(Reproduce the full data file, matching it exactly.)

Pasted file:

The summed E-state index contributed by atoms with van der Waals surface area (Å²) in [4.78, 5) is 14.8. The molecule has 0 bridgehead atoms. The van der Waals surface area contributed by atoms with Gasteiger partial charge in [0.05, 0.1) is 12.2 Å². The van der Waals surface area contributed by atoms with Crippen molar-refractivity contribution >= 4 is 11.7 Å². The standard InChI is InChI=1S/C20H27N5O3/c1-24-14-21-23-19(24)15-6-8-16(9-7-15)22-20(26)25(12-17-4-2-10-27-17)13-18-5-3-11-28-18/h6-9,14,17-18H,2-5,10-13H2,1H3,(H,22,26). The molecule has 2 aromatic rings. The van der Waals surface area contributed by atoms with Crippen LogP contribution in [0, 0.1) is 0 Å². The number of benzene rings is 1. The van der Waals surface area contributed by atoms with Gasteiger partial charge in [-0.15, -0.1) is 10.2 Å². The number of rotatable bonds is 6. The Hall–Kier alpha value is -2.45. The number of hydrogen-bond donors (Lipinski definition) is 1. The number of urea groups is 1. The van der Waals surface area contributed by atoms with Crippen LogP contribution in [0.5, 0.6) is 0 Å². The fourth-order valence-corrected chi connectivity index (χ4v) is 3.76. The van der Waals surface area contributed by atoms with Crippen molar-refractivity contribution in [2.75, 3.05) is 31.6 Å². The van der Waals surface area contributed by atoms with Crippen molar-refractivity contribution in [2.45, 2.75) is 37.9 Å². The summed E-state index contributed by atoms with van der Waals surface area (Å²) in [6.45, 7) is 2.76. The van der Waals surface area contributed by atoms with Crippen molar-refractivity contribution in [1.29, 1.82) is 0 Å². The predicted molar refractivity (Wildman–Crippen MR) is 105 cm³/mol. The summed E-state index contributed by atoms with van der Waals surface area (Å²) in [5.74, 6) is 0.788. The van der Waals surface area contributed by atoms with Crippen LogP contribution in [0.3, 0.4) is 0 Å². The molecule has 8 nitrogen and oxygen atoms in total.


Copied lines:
The summed E-state index contributed by atoms with van der Waals surface area (Å²) in [4.78, 5) is 14.8. The molecule has 0 bridgehead atoms. The van der Waals surface area contributed by atoms with Gasteiger partial charge in [0.05, 0.1) is 12.2 Å². The van der Waals surface area contributed by atoms with Crippen molar-refractivity contribution >= 4 is 11.7 Å². The standard InChI is InChI=1S/C20H27N5O3/c1-24-14-21-23-19(24)15-6-8-16(9-7-15)22-20(26)25(12-17-4-2-10-27-17)13-18-5-3-11-28-18/h6-9,14,17-18H,2-5,10-13H2,1H3,(H,22,26). The molecule has 2 aromatic rings. The van der Waals surface area contributed by atoms with Crippen LogP contribution in [0, 0.1) is 0 Å². The number of benzene rings is 1. The van der Waals surface area contributed by atoms with Gasteiger partial charge in [-0.15, -0.1) is 10.2 Å². The number of rotatable bonds is 6. The Hall–Kier alpha value is -2.45. The number of hydrogen-bond donors (Lipinski definition) is 1. The number of urea groups is 1. The van der Waals surface area contributed by atoms with Crippen LogP contribution in [0.5, 0.6) is 0 Å². The fourth-order valence-corrected chi connectivity index (χ4v) is 3.76. The van der Waals surface area contributed by atoms with Crippen molar-refractivity contribution in [2.75, 3.05) is 31.6 Å². The van der Waals surface area contributed by atoms with Crippen molar-refractivity contribution in [2.45, 2.75) is 37.9 Å². The summed E-state index contributed by atoms with van der Waals surface area (Å²) in [6.45, 7) is 2.76. The van der Waals surface area contributed by atoms with Crippen molar-refractivity contribution in [1.29, 1.82) is 0 Å². The predicted molar refractivity (Wildman–Crippen MR) is 105 cm³/mol. The summed E-state index contributed by atoms with van der Waals surface area (Å²) in [5.74, 6) is 0.788. The van der Waals surface area contributed by atoms with Crippen LogP contribution in [0.3, 0.4) is 0 Å². The molecule has 8 nitrogen and oxygen atoms in total.